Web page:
Let’s get the Fargo season 4 finale explained and address the post-credits scene which left fans both surprised and thrilled.
The Coen brothers’ 1996 film Fargo is widely considered one of the best movies of the nineties and many were sceptical back when a series was announced.
However, the first season premiered back in 2014 and swiftly earned praise for its performances, narrative and its evocation of the original’s quirkiness and style.
The subsequent arrival of the second season confirmed that it would be an anthology series and each instalment has managed to do its own thing while arguably capturing what made the previous such an enticing watch.
Audiences have now finished tucking into season 4 and the ending ushered in a very big surprise, linking the season in with one previous.
So, let’s reflect upon the finale…
Fargo season 4 finale explained
In the Fargo season 4 finale, Ethelrida’s plan became clear. After giving the ring to Loy, it’s then passed to Ebal Volante, along with a story of Josto telling Oraetta to kill his father and take power.
The ring is passed on as planned and the Smutnys have their debt forgiven.
Meanwhile, Josto goes in for Dr. Harvard and muscles him into the car with his father-in-law; they’re both murdered and he then learns that Leon has killed Loy and the plan to have Happy and Leon take position is on track.
However, that isn’t the case and Josto is essentially interrogated and accused of bringing in Oraetta to slay his father. She’s aware that her fate is pretty much sealed and the two of them are taken to a field with freshly prepared graves confirming the worst.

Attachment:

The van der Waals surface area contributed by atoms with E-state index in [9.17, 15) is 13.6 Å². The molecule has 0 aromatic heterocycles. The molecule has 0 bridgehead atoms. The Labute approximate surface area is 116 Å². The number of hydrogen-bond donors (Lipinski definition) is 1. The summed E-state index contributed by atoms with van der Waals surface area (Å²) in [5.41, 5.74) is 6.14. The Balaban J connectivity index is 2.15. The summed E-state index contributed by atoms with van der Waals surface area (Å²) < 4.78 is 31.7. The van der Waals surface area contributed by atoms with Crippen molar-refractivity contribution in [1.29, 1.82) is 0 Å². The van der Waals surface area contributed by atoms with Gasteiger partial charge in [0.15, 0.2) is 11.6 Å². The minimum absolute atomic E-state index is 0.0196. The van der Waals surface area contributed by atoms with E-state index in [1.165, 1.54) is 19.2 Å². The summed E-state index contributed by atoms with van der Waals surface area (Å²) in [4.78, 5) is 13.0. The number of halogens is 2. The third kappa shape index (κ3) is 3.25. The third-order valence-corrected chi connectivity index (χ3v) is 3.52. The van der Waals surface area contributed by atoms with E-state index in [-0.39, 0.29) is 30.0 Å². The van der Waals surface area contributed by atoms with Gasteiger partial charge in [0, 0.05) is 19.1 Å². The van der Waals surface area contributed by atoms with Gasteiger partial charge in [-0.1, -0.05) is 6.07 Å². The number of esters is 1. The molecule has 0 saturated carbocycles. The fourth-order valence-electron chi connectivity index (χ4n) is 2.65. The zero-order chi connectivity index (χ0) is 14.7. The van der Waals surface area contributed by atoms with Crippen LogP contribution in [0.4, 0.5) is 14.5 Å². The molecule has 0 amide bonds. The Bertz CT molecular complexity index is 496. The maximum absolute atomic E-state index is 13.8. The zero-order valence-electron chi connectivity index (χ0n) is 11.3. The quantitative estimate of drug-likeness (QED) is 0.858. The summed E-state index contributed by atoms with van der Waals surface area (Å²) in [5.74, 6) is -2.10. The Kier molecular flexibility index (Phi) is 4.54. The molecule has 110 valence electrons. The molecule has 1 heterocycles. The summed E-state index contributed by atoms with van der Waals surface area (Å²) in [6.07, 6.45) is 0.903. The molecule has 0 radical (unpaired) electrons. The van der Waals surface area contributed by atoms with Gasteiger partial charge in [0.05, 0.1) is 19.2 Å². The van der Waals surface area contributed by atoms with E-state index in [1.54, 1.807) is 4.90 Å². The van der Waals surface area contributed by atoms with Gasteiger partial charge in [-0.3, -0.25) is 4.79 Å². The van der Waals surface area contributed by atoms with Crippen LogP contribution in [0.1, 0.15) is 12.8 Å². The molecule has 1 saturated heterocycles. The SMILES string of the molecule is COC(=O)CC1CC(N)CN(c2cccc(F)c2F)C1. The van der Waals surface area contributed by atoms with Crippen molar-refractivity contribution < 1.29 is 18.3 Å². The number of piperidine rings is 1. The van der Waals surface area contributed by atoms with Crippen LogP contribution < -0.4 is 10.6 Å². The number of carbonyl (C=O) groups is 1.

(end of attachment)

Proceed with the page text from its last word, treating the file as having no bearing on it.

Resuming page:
Josto tries to get out of it – “Hasn’t there been enough killing?” – but his attempts are in vain.
Oraetta asks “can you shoot him first so I can watch?” and her wish is their command.
Then, we see Loy go home and Satchel is there, the son whom he figured was dead. Then, meeting with Ebal, he discovers that the new head of the KC Cosa Nostra has made an important change to their previously devised arrangement: “Look at it this way: we are not taking half. You are keeping half.”
He tells Loy that he must do what they say and is threatened with the potential for murder, leaving him stuck. Nevertheless, he still has a life to cherish and there’s still hope, until Zelmare arrives on the scene with news that he tipped off officials with her escape plans. Taking revenge, she stabs him.
We then close on Ethelrida delivering a report on history to her parents and a shot of her which depicts her as older and well dressed suggests the future is bright, but her destination and path remains unknown, leaving audiences curious about her journey.
The return of Mike Milligan
In the credit sequence, it’s revealed that Mike Milligan (played by Bokeem Woodbine in season 2) is the adult version of Satchel Cannon (Rodney L. Jones III), the son of Chris Rock’s Loy Cannon, as highlighted by the Hollywood Reporter.
Series boss Noah Hawley explains the impulse to explore Mike’s background and use it as the origin point for the fourth season. This idea facilitated the inception of a wealth of characters and we realise what led him to become Mike, seeing his father die in front of him:
“On some level, that was the original idea [for season four]. What explains that character? When I started thinking about him in hindsight as this iconoclastic Black man living in a white world, who doesn’t seem to fit in either place … I started to think, where does a guy like this come from? On some level, this whole [season] came out of that question: the idea of these two families trading their sons, the idea that he doesn’t look like a Milligan, so the name must be a chosen one and not a given one necessarily…
He added: “so the idea of a Black man raised by an Irish American who himself was raised by a Jewish family and then an Italian family. That sounded like the history of America. That became it.”
In other news, the mystery is solved in The Undoing finale.